Iowa's New Vaccine Requirement Law Requires Careful Attention From Employers
October 29, 2021
By: Frances M. Haas, Thomas M. Cunningham, Mary E. Funk
Today, Iowa Governor Kim Reynolds signed House File 902 into law, which enacts new Iowa Code sections 94.1 and 94.2, and amends Iowa’s unemployment statute, Iowa Code Chapter 96. We provide a brief summary of what employers need to know.
To whom does it apply?
The new law applies to all employers who pay wages to an employee in the State of Iowa.
What does it do?
The new law targets employers who mandate employee COVID-19 vaccinations, and requires employers to “waive” a COVID-19 vaccine requirement if the employee furnishes either of the following statements: (1) receiving the vaccine would be “injurious” to the health and well-being of the employee “or an individual residing with the employee”; or (2) receiving the vaccine would conflict with the tenets and practices of a religion to which the employee is an adherent or member. An employee who is fired “for refusing to receive a vaccination from COVID-19” is not disqualified from receiving unemployment benefits.
When is the new law effective?
The law became effective today, October 29, 2021.
Is the law consistent with long-standing law on religious and medical exemptions?
No. Before today, under long-standing laws that prohibit religious and disability discrimination, employers were permitted to gather more information about an employee’s claimed need for an exemption. The new law does not require or even permit an employer to require medical certification of the need for an accommodation / exemption. Rather, a statement from an employee that receiving the vaccine would cause the employee some emotional angst would seem to fulfill the requirements of being injurious to one’s “well-being”. How the employee’s receipt of a vaccine may be injurious to the health or well-being of another person living with the employee is frankly unanswerable. This new law is a “get out of jail free” card as far as employer mandates of a COVID-19 vaccine, and requires employers to simply follow an employee’s stated preference.
Is the law consistent with federal laws or rules?
No. The law, as written, is inconsistent with President Biden’s Executive Order that requires federal contractors to vaccinate employees. It may also be inconsistent with other executive orders or rules that we expect to see issue from the federal government, such as OSHA’s emergency temporary standard that will apply to employers with more than 100 employees. As Iowa has its own state OSHA program that is required to adopt and follow the standards of Federal OSHA in order to have a legally viable program, the new statute may be setting the stage for a direct conflict with a forthcoming federal requirement within a state agency itself. And, the new law is inconsistent with federal anti-discrimination laws that require employers to engage in an interactive process to understand an employee’s requested need for an accommodation.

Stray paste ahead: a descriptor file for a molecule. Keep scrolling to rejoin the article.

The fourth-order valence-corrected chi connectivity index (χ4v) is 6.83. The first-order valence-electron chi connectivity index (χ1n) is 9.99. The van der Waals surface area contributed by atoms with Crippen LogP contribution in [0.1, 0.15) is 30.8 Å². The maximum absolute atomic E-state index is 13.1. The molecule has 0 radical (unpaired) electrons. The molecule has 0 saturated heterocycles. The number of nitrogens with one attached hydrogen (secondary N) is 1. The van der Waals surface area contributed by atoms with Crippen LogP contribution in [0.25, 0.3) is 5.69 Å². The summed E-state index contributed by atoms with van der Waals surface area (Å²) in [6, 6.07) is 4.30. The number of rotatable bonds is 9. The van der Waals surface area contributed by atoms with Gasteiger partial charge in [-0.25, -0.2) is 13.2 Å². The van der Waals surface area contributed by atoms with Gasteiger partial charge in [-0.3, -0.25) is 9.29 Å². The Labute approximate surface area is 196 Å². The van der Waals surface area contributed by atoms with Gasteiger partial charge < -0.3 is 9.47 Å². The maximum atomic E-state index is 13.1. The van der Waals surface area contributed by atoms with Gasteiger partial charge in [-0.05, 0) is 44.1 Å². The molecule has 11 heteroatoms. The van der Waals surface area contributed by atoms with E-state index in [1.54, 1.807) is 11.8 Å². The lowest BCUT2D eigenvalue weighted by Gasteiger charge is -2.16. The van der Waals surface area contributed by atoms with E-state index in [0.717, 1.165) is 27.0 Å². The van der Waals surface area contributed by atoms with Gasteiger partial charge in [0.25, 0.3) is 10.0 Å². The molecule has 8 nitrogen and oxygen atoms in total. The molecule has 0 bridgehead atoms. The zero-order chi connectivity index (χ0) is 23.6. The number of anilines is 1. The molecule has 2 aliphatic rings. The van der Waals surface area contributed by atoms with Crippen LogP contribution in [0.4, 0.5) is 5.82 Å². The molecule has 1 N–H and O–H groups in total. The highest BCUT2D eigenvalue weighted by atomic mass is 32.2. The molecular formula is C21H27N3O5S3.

Will an employer be liable for terminating an employee who refuses to be vaccinated?
Potentially. The law, as written, requires an employer to waive a vaccination requirement if an employee furnishes one of the two types of statements described above. If an employer refuses to provide a waiver after receiving such a statement and then terminates the employee, it’s possible that an employee may try to file a claim for wrongful discharge in violation of the public policy of the State of Iowa. This potential is described in more detail here. That being said, the employer is not required to fire someone who refuses a vaccine and has an exemption. The EEOC has held that, absent state law to the contrary, a person’s vaccination status is not a protected class under federal civil rights statutes such as Title VII and the ADA; yet an employer may want to explore possible other accommodations such as remote work or long-term unpaid leave for valuable employees.
Does the law prohibit employers from requiring masks or requiring employees who refuse to be vaccinated to test regularly?
No. The law does not prohibit employers from requiring unvaccinated employees to undergo regular COVID-19 testing (even at the employee’s expense, subject to any forthcoming federal rules), nor does it prohibit employers from mandating that unvaccinated employees wear masks.
Will anyone challenge the legality of the new law?
Potentially. The new law appears to be susceptible to a challenge that it is preempted by federal law, or that it is an unconstitutional infringement on free speech and due process rights under the First and Fourteenth Amendments to the United States Constitution.
With federal regulations concerning COVID-19 vaccination on the horizon, the fallout from this new law likely will not be known until after the issue has been addressed through litigation. Nyemaster Goode’s Labor and Employment Department is ready to assist employers in navigating the dynamic legal intricacies of this important workplace issue.